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New Legislation Could Completely Upend How Green Cards Are Distributed January 25, 2019

Financial District, Manhattan
New Legislation Could Completely Upend How Green Cards Are Distributed, Manhattan, New York

Under current immigration law, highly skilled foreign workers may be eligible for a green card, allowing them to live and work in the United States indefinitely. The existing policy is to limit green cards on a per-country basis, which has created extensive backlogs for hopeful immigrants from India, China, and other large countries. While this is a recognized problem among immigration attorneys and advocates, one solution working its way through Congress would shift the backlog to other groups, essentially cutting off access to Canadians and others from smaller countries.

Proposed Legislation to Assign Green Cards by Wait Time

An amendment introduced by outgoing Rep. Kevin Yoder (R-KS) would eliminate the per-country cap on green cards for highly skilled workers. Instead, residency would be granted based on the applicant’s wait times, which would disproportionately affect those applying from countries without a significant backlog.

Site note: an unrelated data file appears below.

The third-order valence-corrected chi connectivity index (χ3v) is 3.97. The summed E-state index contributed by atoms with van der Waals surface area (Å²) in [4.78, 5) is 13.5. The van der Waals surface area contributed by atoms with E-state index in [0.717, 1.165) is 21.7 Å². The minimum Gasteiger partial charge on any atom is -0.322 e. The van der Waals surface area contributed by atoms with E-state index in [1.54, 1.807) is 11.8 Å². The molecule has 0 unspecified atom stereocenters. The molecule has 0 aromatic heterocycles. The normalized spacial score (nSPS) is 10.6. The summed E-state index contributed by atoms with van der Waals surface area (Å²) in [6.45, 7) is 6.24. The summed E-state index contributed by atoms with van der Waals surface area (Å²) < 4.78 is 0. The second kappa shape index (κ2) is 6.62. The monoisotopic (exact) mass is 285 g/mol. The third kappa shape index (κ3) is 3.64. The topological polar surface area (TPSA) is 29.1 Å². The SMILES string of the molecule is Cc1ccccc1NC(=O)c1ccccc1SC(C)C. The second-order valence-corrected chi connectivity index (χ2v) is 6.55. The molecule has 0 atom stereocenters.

The Effect on Other Applicants

immigration lawBecause so many applicants from India, China, and the Philippines have been waiting years for a green card, permanent residency would go exclusively to members of these groups for a decade or more. Meanwhile, applicants from Canada and those without an H-1B visa will have to wait until this backlog is cleared, essentially creating another bottleneck in green card processing.

The Impact on Other Industries

The tech industry, which employs a significant portion of highly skilled Indian workers, has championed reform that would allow this group to obtain permanent residency. However, the changes proposed by Rep. Yoder would negatively impact other industries whose workers do not qualify for an H-1B visa. The health care industry, for example, would be unable to hire highly skilled foreign-born nurses, who usually must have a green card before obtaining employment.

The Status of the Legislation

Currently, the amendment to US immigration law is in committee and must be passed by both houses and signed by the president before going into effect. While Rep. Yoder lost his seat in the last election, the amendment he sponsored may still pass, as it has been attached to the important Homeland Security Appropriations Bill for 2019.


US immigration law is constantly changing, which is why clients from around the world rely on Berd & Klauss, PLLC, one of New York City’s most respected and accomplished law firms. Their attorneys pride themselves on continuously updating their knowledge base and providing insight based on the most recent legislative developments and guidance updates. Visit their website for an overview of their immigration law services, or call (212) 461-7152 to discuss your options with an experienced attorney.